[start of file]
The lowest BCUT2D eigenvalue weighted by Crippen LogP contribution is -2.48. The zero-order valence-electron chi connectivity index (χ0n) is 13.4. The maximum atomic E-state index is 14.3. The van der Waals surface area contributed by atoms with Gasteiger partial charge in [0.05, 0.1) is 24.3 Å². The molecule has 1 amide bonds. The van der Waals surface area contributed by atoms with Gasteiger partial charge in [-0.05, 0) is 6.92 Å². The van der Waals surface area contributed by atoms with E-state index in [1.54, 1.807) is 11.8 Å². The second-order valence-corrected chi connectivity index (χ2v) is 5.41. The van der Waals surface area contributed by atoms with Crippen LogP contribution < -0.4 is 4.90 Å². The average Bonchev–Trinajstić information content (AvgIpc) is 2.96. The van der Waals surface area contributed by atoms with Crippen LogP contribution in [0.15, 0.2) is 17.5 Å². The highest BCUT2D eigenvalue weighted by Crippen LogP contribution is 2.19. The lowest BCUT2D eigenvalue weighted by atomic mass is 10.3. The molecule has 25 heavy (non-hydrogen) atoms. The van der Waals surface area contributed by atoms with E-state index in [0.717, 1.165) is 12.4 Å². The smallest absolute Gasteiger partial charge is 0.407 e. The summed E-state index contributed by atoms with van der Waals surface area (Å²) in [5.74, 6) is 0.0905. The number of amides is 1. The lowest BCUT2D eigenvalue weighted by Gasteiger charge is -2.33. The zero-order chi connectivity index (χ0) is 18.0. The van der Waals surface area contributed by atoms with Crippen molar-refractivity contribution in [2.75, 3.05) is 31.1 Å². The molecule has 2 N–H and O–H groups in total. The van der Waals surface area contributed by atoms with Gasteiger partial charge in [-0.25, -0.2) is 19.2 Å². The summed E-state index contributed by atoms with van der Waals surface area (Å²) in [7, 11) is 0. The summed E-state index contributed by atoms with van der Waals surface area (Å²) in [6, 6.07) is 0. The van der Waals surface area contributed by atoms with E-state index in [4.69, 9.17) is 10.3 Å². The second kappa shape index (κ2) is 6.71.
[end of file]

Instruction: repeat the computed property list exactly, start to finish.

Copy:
The lowest BCUT2D eigenvalue weighted by Crippen LogP contribution is -2.48. The zero-order valence-electron chi connectivity index (χ0n) is 13.4. The maximum atomic E-state index is 14.3. The van der Waals surface area contributed by atoms with Gasteiger partial charge in [0.05, 0.1) is 24.3 Å². The molecule has 1 amide bonds. The van der Waals surface area contributed by atoms with Gasteiger partial charge in [-0.05, 0) is 6.92 Å². The van der Waals surface area contributed by atoms with E-state index in [1.54, 1.807) is 11.8 Å². The second-order valence-corrected chi connectivity index (χ2v) is 5.41. The van der Waals surface area contributed by atoms with Crippen LogP contribution < -0.4 is 4.90 Å². The average Bonchev–Trinajstić information content (AvgIpc) is 2.96. The van der Waals surface area contributed by atoms with Crippen LogP contribution in [0.15, 0.2) is 17.5 Å². The highest BCUT2D eigenvalue weighted by Crippen LogP contribution is 2.19. The lowest BCUT2D eigenvalue weighted by atomic mass is 10.3. The molecule has 25 heavy (non-hydrogen) atoms. The van der Waals surface area contributed by atoms with E-state index in [0.717, 1.165) is 12.4 Å². The smallest absolute Gasteiger partial charge is 0.407 e. The summed E-state index contributed by atoms with van der Waals surface area (Å²) in [5.74, 6) is 0.0905. The number of amides is 1. The lowest BCUT2D eigenvalue weighted by Gasteiger charge is -2.33. The zero-order chi connectivity index (χ0) is 18.0. The van der Waals surface area contributed by atoms with Crippen molar-refractivity contribution in [2.75, 3.05) is 31.1 Å². The molecule has 2 N–H and O–H groups in total. The van der Waals surface area contributed by atoms with Gasteiger partial charge in [-0.25, -0.2) is 19.2 Å². The summed E-state index contributed by atoms with van der Waals surface area (Å²) in [7, 11) is 0. The summed E-state index contributed by atoms with van der Waals surface area (Å²) in [6, 6.07) is 0. The van der Waals surface area contributed by atoms with E-state index in [4.69, 9.17) is 10.3 Å². The second kappa shape index (κ2) is 6.71.